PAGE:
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Florida's defense knows it has a lot to prove

GAINESVILLE — The coffers were completely empty.

Shortly after Florida's 41-35 loss to Michigan in the Capital One Bowl in January, a game that solidified Florida's standing as one of the nation's worst defenses, secondary coach Chuck Heater met with his young players and delivered a message: Based on the way you've played, you've got a bank account with nothing in it.

"We didn't do much. There was not much success," Heater said this week. "There wasn't much you could draw upon. To me, it was a matter of trying to find an edge and get back to work."

And so the coaching staff issued the challenge. Throughout the spring, the spring game and the long, arduous offseason, the Florida defense, particularly its secondary, worked. And all along, the players heard the talk — from fans, analysts and the preseason magazines.

The defense was the weak link.

When they walked onto Florida Field on Saturday afternoon, the Gators weren't just playing for a victory over Hawaii. They were playing for pride.

"We got tired of … all the talk, so we went out there and worked hard," sophomore safety Ahmad Black said. "It kind of irritated us a bit. So we worked hard, and we wanted to go out that first game and show everybody we weren't the weak link."

In the season opener, the Gators held Hawaii to 89 yards over the final three quarters, forced six turnovers, had four sacks and ran back two interceptions for touchdowns.

"We just had so much stuff to prove," sophomore defensive back Joe Haden said. "We needed to show how much hard work we put in."

With 14 of the 22 players on the Gators' two-deep depth chart freshmen and sophomores, rebuilding will take time — and more work. Heater said this week there's one penny in the bank.

"It's just one game," he said.

Last season, UF was 98th among 119 Division I-A teams in pass defense, giving up 258.5 yards per game, and 41st in total defense (but seventh in the SEC) at 361.8 per game. The players agree they have a long way to go.

"You have to understand — and this is not making excuses — but we had a lot of young guys out there last season," defensive coordinator Charlie Strong said. "Joe Haden had never played safety before. We had freshmen who spent the year trying to adjust to the college game, thinking instead of just playing. And frankly we just didn't play very well.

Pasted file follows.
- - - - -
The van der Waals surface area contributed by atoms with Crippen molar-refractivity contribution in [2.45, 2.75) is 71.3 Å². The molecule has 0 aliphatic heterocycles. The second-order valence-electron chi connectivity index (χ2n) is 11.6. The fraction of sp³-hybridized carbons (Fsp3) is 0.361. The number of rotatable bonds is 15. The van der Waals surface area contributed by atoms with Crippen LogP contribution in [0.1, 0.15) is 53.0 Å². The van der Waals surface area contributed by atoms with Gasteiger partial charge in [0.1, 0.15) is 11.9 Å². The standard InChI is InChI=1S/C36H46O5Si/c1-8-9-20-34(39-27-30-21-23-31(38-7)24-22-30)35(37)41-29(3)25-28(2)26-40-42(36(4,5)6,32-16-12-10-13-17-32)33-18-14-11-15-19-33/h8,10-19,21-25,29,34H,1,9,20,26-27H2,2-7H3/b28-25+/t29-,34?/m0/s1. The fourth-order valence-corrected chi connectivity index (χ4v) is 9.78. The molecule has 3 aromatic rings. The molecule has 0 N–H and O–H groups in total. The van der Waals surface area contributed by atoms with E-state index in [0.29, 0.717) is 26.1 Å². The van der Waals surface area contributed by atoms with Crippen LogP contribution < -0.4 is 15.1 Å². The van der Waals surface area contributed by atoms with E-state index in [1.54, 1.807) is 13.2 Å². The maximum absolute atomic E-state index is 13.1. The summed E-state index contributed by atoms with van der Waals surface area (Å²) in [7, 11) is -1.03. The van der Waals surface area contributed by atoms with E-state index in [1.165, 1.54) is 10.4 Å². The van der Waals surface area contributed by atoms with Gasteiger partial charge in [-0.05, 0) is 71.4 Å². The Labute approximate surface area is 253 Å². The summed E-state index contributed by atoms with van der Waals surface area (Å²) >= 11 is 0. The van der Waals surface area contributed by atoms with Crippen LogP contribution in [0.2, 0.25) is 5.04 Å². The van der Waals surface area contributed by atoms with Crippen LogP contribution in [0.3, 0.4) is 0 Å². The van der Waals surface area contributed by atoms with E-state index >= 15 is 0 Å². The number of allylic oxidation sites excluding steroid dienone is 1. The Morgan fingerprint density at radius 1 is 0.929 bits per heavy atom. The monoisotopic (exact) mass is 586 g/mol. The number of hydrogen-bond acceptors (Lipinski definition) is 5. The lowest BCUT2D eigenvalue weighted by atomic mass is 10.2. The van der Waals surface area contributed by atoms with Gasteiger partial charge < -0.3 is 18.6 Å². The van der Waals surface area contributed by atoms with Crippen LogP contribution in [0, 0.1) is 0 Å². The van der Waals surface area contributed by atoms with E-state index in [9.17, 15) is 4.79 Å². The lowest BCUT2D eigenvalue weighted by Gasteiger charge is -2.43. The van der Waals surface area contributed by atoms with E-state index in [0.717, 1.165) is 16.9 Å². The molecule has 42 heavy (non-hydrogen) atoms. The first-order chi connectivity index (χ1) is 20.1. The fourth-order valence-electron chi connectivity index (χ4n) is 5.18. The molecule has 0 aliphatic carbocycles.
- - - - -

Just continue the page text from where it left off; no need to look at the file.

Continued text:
"We've preached since the Michigan game that the only way we're going to win is with great defense and the only way we're going to win is you guys are going to have to play a lot better than what you played last year. And I think they are beginning to understand that."

Enter Miami. After facing a pass-oriented Hawaii team, the No. 5 Gators must shift gears and prepare for a Hurricanes squad they expect to try to dominate with their running game.

"They've got size. They've got height. They've got girth and long arms, so we've got to be the most physical defensive line that we've had here at Florida in a long time," defensive line coach Dan McCarney said. "They are a Miami team with all kinds of speed and tremendous backs. We're going to have to be at our best to win this game."

UF also is well-aware that it will face a freshman quarterback making his first collegiate start, former Plant High star Robert Mavre. The Gators insist it won't make them overconfident.

"We still have to make plays," said safety Major Wright, a native of Miramar. "We're still the ones with something to prove."

To everyone, including themselves.

"Basically, a lot of people are saying that we have arrived, and we haven't," Black said. "We have to keep working week after week until we get to where we want to be."

And how will they know when the account is full again?

"When we have the trophy in our hands," Black said with a smile. "Then you'll know."

Antonya English can be reached at

Florida's defense knows it has a lot to prove 09/03/08 [Last modified: Thursday, September 4, 2008 5:02pm]
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